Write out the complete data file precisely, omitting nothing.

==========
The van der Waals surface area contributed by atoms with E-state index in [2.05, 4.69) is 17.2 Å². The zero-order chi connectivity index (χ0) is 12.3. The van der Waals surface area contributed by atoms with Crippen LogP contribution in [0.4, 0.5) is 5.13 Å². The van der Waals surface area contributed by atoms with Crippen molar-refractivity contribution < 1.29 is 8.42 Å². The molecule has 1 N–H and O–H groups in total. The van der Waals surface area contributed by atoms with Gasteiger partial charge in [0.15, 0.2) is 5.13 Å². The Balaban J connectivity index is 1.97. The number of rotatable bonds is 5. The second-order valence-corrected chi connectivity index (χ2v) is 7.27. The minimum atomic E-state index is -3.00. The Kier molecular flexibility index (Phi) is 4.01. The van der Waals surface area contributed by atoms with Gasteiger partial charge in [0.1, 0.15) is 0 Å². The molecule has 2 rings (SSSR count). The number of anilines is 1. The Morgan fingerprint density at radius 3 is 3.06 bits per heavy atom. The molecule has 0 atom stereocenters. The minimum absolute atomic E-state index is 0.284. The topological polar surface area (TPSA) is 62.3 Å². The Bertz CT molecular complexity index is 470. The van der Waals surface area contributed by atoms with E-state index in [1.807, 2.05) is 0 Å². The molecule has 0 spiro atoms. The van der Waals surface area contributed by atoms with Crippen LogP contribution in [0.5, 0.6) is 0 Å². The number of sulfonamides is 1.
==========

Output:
The van der Waals surface area contributed by atoms with E-state index in [2.05, 4.69) is 17.2 Å². The zero-order chi connectivity index (χ0) is 12.3. The van der Waals surface area contributed by atoms with Crippen LogP contribution in [0.4, 0.5) is 5.13 Å². The van der Waals surface area contributed by atoms with Crippen molar-refractivity contribution < 1.29 is 8.42 Å². The molecule has 1 N–H and O–H groups in total. The van der Waals surface area contributed by atoms with Gasteiger partial charge in [0.15, 0.2) is 5.13 Å². The Balaban J connectivity index is 1.97. The number of rotatable bonds is 5. The second-order valence-corrected chi connectivity index (χ2v) is 7.27. The minimum atomic E-state index is -3.00. The Kier molecular flexibility index (Phi) is 4.01. The van der Waals surface area contributed by atoms with Gasteiger partial charge in [0.1, 0.15) is 0 Å². The molecule has 2 rings (SSSR count). The number of anilines is 1. The Morgan fingerprint density at radius 3 is 3.06 bits per heavy atom. The molecule has 0 atom stereocenters. The minimum absolute atomic E-state index is 0.284. The topological polar surface area (TPSA) is 62.3 Å². The Bertz CT molecular complexity index is 470. The van der Waals surface area contributed by atoms with E-state index in [1.807, 2.05) is 0 Å². The molecule has 0 spiro atoms. The van der Waals surface area contributed by atoms with Crippen LogP contribution in [0.5, 0.6) is 0 Å². The number of sulfonamides is 1.